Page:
Test Levels! Really?!

Next in the series of software terminology lists is “Test Levels”. But there is something strange with test levels. Up until now almost every tester that I have worked with is familiar of the concept of software test levels. But I wonder if they are. What some call a test level, say Unit Testing, I would call a test type. However with a level like Component Testing I am not so sure. It seems only one level up from Unit Testing but now I am inclined to see it more as a test level. In my experience I am not alone in this confusion.

Sogeti’s brand TMap was one of the main contributors in establishing the concept of test levels (or at least so in the Netherlands). But since last year Sogeti acknowledges the confusion in their article “Test Levels? Test Types? Test Varieties!” and propose to rename it Test Varieties. Even ISTQB or ISO do not mention test levels (or test phases) if you like explicitly.

But test levels are a term with some historic relevance and as such they are part of my series of software testing lists. Even if nowadays I never use them anymore.

Acceptance Testing

  • Formal testing with respect to user needs, requirements, and business processes conducted to determine whether or not a system satisfies the acceptance criteria and to enable the user, customers or other authorized entity to determine whether or not to accept the system. (ISTQB – Standard Glossary of Terms Used in Software Testing Version 3.01)
  • A formal test conducted to determine whether or not a system satisfies its acceptance criteria and to enable the customer to determine whether or not to accept the system. (Cunningham & Cunningham, Inc.; http://c2.com/cgi/wiki?AcceptanceTest)
  • Acceptance testing is the process of comparing the program to its initial requirements and the current needs of its end users. (G. Meyers, The art of software testing (2nd edition) [2004])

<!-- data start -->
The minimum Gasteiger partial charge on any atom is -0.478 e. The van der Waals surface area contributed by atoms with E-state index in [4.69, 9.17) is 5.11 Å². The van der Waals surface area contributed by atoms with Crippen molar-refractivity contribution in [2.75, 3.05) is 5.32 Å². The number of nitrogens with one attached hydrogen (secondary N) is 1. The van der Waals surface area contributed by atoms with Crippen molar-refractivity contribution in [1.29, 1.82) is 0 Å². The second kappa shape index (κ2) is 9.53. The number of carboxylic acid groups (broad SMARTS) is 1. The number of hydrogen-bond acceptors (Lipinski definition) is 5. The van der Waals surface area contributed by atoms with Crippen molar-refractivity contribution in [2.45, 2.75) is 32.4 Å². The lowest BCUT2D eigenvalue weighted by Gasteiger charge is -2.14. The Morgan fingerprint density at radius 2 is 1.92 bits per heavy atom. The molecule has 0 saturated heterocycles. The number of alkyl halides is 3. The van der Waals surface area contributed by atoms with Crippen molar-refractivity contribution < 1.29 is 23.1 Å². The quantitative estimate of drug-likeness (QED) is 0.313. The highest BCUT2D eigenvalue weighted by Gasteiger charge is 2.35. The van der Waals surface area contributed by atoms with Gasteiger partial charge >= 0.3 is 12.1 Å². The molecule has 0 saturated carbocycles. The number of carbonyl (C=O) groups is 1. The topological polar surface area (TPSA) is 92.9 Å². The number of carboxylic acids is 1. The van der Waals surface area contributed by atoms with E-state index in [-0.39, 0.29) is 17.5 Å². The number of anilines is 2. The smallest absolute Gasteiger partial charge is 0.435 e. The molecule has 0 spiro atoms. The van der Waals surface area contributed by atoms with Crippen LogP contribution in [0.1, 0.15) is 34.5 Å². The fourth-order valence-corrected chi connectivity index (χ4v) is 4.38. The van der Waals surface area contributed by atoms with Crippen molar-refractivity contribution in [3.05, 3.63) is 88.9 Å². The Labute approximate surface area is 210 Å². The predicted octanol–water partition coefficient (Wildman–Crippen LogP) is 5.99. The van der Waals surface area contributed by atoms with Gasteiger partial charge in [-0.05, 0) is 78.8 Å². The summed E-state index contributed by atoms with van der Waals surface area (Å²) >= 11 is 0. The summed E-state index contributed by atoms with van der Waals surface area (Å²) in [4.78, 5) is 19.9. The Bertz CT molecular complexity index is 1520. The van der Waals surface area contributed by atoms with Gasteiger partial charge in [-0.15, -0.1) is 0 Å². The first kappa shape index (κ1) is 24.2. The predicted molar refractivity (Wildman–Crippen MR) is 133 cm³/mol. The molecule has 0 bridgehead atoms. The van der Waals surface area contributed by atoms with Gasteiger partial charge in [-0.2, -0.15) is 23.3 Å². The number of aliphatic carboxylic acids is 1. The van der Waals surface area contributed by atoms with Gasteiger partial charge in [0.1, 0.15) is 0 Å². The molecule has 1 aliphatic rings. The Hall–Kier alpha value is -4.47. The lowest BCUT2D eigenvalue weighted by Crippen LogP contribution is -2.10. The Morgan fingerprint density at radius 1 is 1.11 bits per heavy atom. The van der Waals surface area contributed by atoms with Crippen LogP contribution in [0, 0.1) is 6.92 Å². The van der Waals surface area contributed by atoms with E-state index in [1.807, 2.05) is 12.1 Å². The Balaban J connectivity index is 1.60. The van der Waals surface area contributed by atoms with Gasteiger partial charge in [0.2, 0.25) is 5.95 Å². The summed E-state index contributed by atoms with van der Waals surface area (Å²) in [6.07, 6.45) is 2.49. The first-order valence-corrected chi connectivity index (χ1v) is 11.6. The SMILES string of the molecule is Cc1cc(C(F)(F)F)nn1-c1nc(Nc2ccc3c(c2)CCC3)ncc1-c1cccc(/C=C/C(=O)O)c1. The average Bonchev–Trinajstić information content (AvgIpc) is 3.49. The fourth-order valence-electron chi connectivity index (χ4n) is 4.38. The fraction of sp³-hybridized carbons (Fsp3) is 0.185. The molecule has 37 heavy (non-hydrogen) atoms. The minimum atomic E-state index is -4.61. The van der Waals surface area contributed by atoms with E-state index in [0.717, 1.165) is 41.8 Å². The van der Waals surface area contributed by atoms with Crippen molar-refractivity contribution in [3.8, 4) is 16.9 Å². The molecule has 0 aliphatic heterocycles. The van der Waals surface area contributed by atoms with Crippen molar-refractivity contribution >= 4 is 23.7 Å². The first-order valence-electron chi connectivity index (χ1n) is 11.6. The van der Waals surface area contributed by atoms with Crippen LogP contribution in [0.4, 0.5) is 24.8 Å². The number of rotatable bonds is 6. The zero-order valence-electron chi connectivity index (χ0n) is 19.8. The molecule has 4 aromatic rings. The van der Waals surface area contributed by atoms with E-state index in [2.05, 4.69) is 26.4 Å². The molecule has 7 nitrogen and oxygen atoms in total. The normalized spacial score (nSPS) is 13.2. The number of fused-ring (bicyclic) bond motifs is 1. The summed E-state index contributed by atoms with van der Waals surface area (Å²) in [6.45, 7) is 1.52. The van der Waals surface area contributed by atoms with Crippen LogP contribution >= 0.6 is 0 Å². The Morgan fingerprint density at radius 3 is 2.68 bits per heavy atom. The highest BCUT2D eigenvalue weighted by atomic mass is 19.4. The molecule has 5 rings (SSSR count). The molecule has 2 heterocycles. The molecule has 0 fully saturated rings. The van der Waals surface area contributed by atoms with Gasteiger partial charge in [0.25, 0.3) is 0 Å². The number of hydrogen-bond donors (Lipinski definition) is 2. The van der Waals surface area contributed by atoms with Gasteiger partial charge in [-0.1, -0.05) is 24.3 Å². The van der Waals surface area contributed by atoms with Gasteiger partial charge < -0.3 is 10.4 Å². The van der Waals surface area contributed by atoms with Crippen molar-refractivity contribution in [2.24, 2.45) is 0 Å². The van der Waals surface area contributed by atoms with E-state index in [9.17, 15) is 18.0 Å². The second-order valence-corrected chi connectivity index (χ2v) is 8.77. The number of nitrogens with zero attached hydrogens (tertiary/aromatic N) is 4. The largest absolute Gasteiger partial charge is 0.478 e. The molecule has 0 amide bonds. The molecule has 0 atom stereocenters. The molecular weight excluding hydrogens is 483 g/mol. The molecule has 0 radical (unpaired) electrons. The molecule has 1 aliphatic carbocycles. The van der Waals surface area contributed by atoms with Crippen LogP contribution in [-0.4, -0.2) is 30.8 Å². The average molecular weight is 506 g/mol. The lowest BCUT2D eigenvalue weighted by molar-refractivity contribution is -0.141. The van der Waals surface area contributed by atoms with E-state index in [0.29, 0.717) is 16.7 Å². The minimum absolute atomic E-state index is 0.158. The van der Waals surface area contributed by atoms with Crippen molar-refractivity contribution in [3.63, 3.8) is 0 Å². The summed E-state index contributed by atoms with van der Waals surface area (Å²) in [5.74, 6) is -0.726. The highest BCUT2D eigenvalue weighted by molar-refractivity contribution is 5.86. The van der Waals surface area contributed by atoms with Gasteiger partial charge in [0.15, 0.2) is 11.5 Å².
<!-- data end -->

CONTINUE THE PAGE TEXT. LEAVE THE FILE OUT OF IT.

Chain Test

  • A chain test tests the interaction of the system with the interfacing systems. (Derk-Jan de Grood; Test Goal, 2008)

Claim Testing

  • The object of a claim test is to evaluate whether a product lives up to its advertising claims. (Derk-Jan de Grood; Test Goal, 2008)

Component Testing

  • The testing of individual software components. (ISTQB – Standard Glossary of Terms Used in Software Testing Version 3.01

Function Testing

  • Function testing is a process of attempting to find discrepancies between the program and the external specification. An external specification is a precise description of the program’s behavior from the point of view of the end user. (G. Meyers, The art of software testing (2nd edition) [2004])

Functional Acceptance Test

  • The functional acceptance test is carried out by the accepter to demonstrate that the delivered system meets the required functionality. The functional acceptance test tests the functionality against the system requirements and the functional design. (Derk-Jan de Grood; Test Goal, 2008)
  • The functional acceptance test is a test carried out by the future user(s) in an optimally simulated production environment, with the aim of demonstrating that the developed system meets the functional requirements. (TMap NEXT; Michiel Vroon, Tim Koomen, Leo van der Aalst, Bart Broekman, 2006)

Hardware-software Integration Testing

  • Testing performed to expose defects in the interfaces and interaction between hardware and software components. (ISTQB – Standard Glossary of Terms Used in Software Testing Version 3.01)

Integration Testing

  • Testing performed to expose defects in the interfaces and in the interactions between integrated components or systems. (ISTQB – Standard Glossary of Terms Used in Software Testing Version 3.01)

Module Test